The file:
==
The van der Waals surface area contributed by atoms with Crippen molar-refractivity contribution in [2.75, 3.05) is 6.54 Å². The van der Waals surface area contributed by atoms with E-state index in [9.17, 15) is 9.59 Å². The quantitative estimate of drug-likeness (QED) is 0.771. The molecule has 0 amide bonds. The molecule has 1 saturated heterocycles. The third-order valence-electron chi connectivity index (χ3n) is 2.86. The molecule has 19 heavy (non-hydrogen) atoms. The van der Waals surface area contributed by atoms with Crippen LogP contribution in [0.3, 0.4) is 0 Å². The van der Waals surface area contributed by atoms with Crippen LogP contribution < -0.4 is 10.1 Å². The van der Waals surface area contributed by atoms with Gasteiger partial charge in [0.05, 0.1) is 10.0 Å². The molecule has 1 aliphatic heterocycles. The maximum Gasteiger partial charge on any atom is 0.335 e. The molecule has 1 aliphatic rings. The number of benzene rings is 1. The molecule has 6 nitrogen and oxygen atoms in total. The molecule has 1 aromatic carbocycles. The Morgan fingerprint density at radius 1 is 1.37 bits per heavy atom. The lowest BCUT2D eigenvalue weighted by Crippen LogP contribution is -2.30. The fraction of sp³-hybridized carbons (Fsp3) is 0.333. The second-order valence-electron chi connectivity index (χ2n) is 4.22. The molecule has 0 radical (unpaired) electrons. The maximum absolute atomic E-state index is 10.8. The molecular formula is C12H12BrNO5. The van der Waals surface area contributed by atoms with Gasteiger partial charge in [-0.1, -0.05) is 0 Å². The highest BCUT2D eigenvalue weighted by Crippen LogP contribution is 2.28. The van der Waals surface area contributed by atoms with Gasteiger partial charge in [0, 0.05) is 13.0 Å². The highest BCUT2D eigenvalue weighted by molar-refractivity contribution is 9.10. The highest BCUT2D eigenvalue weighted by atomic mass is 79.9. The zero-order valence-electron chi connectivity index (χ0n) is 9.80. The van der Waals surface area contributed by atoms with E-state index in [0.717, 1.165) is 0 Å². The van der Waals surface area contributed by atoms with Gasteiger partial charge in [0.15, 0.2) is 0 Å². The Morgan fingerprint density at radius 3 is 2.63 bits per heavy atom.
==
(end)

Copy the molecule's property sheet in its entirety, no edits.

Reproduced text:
The van der Waals surface area contributed by atoms with Crippen molar-refractivity contribution in [2.75, 3.05) is 6.54 Å². The van der Waals surface area contributed by atoms with E-state index in [9.17, 15) is 9.59 Å². The quantitative estimate of drug-likeness (QED) is 0.771. The molecule has 0 amide bonds. The molecule has 1 saturated heterocycles. The third-order valence-electron chi connectivity index (χ3n) is 2.86. The molecule has 19 heavy (non-hydrogen) atoms. The van der Waals surface area contributed by atoms with Crippen LogP contribution in [0.3, 0.4) is 0 Å². The van der Waals surface area contributed by atoms with Crippen LogP contribution < -0.4 is 10.1 Å². The van der Waals surface area contributed by atoms with Gasteiger partial charge in [0.05, 0.1) is 10.0 Å². The molecule has 1 aliphatic heterocycles. The maximum Gasteiger partial charge on any atom is 0.335 e. The molecule has 1 aliphatic rings. The number of benzene rings is 1. The molecule has 6 nitrogen and oxygen atoms in total. The molecule has 1 aromatic carbocycles. The Morgan fingerprint density at radius 1 is 1.37 bits per heavy atom. The lowest BCUT2D eigenvalue weighted by Crippen LogP contribution is -2.30. The fraction of sp³-hybridized carbons (Fsp3) is 0.333. The second-order valence-electron chi connectivity index (χ2n) is 4.22. The molecule has 0 radical (unpaired) electrons. The maximum absolute atomic E-state index is 10.8. The molecular formula is C12H12BrNO5. The van der Waals surface area contributed by atoms with Gasteiger partial charge in [-0.1, -0.05) is 0 Å². The highest BCUT2D eigenvalue weighted by Crippen LogP contribution is 2.28. The van der Waals surface area contributed by atoms with Gasteiger partial charge in [0, 0.05) is 13.0 Å². The highest BCUT2D eigenvalue weighted by molar-refractivity contribution is 9.10. The highest BCUT2D eigenvalue weighted by atomic mass is 79.9. The zero-order valence-electron chi connectivity index (χ0n) is 9.80. The van der Waals surface area contributed by atoms with E-state index in [0.717, 1.165) is 0 Å². The van der Waals surface area contributed by atoms with Gasteiger partial charge in [0.15, 0.2) is 0 Å². The Morgan fingerprint density at radius 3 is 2.63 bits per heavy atom.